http://www.newton.dep.anl.gov/askasci/comp99/CS049.htm.
Electrical Energy Transfers
Electrical energy is transferred through circuits in a way that allows that energy to be
transformed into something useful. This typically happens in an electrical load. For example, an
electrical motor is an example of a common load found in a circuit. In this case of the motor,
electrical energy is transferred to kinetic energy to turn such things as fans that cool computers
and blow dry our hair, winches that raise elevators, and DVD drives that play movies.
More details about electrical motors can be found at
http://www.howstuffworks.com/motor.htm

Figure 6. Energy transfers with an electric lamp.


(From http://www.bbc.co.uk/schools/gcsebitesize/science/aqa/energy/heatrev5.shtml)

In addition, many types of energy can be transferred into electrical energy as well. For example,
light energy from the sun can be collected by photovoltaic cells which can be transferred into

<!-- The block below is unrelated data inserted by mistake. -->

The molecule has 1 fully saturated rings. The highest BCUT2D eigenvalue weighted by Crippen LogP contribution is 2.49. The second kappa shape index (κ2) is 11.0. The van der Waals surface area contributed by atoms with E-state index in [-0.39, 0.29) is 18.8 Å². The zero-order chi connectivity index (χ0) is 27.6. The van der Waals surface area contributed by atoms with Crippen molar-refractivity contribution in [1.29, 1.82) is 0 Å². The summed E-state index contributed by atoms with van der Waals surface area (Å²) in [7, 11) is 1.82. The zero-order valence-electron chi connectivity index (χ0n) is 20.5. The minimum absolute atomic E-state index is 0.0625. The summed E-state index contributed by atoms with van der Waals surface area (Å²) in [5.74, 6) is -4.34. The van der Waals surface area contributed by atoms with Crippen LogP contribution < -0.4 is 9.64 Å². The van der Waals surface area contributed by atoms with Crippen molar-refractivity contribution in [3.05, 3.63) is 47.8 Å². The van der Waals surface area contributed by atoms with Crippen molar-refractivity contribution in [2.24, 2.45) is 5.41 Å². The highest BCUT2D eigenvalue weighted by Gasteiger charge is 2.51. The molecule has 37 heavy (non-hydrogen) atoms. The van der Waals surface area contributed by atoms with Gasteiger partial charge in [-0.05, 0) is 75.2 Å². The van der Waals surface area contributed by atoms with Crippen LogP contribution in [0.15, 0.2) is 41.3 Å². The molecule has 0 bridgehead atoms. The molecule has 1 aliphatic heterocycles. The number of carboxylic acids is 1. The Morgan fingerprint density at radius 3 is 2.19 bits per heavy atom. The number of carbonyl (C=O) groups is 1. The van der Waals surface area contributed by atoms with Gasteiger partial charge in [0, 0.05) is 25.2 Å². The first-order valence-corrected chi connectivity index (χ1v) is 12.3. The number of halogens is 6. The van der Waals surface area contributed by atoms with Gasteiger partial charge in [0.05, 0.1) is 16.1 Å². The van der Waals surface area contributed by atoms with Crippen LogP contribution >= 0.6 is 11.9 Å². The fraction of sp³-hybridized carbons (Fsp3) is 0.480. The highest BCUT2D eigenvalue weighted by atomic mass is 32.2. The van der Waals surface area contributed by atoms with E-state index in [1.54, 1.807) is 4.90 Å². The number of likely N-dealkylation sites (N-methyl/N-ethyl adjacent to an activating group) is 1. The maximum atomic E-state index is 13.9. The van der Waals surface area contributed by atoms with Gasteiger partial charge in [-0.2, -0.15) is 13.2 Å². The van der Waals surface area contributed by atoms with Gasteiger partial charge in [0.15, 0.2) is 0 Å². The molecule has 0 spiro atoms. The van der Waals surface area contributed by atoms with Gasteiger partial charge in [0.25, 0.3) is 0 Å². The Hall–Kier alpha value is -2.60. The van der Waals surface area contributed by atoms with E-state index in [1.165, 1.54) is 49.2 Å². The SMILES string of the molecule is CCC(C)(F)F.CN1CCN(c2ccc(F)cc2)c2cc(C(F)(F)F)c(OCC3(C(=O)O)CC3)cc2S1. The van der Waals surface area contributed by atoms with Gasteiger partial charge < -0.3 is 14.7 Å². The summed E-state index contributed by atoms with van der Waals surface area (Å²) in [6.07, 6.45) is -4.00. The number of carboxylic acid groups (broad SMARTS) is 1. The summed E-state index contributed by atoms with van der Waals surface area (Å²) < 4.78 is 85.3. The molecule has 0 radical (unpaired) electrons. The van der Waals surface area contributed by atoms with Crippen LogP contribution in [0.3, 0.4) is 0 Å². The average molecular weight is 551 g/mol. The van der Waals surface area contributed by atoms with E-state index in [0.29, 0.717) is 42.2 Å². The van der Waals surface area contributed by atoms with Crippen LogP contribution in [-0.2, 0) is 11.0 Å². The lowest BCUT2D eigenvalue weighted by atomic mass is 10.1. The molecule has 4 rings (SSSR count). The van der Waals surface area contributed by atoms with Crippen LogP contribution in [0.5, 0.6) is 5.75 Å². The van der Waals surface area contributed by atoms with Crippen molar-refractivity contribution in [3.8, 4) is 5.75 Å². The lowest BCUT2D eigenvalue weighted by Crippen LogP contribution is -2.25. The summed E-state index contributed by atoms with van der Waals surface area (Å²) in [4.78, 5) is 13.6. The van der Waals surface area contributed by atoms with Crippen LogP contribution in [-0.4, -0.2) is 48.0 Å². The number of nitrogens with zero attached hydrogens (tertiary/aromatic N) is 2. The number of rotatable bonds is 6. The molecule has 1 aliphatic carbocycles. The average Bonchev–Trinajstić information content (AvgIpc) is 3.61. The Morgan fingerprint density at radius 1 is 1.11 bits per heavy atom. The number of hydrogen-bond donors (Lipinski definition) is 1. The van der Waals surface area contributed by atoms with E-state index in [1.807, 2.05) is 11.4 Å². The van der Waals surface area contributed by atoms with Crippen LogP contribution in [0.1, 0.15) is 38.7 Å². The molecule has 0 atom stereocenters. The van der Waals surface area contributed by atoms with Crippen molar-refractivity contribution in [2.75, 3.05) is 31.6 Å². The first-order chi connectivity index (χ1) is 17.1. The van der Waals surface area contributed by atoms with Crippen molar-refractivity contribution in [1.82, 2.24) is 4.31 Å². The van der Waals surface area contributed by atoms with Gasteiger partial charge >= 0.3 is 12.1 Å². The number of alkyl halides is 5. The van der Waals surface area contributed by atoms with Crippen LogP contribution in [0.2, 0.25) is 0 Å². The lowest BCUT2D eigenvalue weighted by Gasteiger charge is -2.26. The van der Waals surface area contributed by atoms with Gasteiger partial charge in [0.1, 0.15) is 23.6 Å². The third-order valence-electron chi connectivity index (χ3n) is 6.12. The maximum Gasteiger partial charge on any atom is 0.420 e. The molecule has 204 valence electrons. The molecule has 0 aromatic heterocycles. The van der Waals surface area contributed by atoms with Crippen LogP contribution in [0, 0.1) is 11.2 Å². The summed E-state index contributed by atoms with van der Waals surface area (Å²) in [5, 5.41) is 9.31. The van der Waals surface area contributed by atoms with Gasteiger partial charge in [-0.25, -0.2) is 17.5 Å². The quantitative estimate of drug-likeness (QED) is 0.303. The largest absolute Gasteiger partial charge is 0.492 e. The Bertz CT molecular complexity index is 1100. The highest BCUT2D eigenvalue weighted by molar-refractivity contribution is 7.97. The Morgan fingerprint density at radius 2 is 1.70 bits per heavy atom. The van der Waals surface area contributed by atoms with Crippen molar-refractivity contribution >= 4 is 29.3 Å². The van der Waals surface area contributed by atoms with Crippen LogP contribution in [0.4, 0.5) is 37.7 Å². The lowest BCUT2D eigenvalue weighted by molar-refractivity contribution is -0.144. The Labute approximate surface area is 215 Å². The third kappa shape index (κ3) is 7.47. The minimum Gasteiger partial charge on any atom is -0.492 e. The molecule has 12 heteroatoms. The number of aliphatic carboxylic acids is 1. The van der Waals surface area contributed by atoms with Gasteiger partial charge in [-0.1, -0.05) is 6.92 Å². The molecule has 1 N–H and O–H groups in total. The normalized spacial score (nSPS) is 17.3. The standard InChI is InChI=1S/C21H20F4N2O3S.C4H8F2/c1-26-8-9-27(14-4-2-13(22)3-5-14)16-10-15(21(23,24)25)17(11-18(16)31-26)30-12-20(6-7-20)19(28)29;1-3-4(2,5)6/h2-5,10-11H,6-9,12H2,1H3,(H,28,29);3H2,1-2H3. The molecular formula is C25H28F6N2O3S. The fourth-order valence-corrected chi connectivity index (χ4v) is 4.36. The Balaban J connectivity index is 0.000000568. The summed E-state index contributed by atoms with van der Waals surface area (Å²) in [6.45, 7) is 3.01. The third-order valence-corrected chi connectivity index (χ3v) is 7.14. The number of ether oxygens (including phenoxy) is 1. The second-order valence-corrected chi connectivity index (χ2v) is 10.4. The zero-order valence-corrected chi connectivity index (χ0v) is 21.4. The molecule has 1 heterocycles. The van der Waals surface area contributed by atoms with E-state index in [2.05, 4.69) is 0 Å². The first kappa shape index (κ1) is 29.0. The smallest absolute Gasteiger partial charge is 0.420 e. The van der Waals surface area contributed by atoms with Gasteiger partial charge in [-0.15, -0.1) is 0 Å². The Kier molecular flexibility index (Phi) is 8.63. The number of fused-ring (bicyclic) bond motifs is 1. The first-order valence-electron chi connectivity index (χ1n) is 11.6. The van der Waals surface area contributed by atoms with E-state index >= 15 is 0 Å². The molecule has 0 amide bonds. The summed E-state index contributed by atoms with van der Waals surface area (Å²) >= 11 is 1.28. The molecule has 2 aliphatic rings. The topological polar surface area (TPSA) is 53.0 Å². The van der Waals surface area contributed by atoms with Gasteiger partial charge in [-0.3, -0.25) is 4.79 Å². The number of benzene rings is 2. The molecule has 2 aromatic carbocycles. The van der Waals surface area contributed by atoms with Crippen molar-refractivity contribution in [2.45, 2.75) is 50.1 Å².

electrical energy to heat homes and pools.

Figure 7. Electrical energy from a dam.


(From http://www.bbc.co.uk/schools/ks3bitesize/science/physics/energy_transfer_6.shtml)

For more information about how electrical energy is generated, go to


HS TIPS Benchmark P.12.C.6.

Content Benchmark P.8.C.6


Students know electrical circuits provide a means of transferring electrical energy to produce
heat, light, sound, and chemical changes. I/S
Common misconceptions associated with this benchmark
1. Students inaccurately assume that parallel circuits have 2 lights and two paths and
series circuits have one path and two lights only.
Often times the examples in the textbooks, on worksheets, and online only have two lights on
the diagrams and only show parallel circuits with 2 paths. Actually, parallel circuits are any
circuits that have more than one path and series circuits are circuits that have one path. The
number of light bulbs or loads on the circuit does not dictate whether or not the circuit is
parallel or series.
For more information on series versus parallel circuits, go to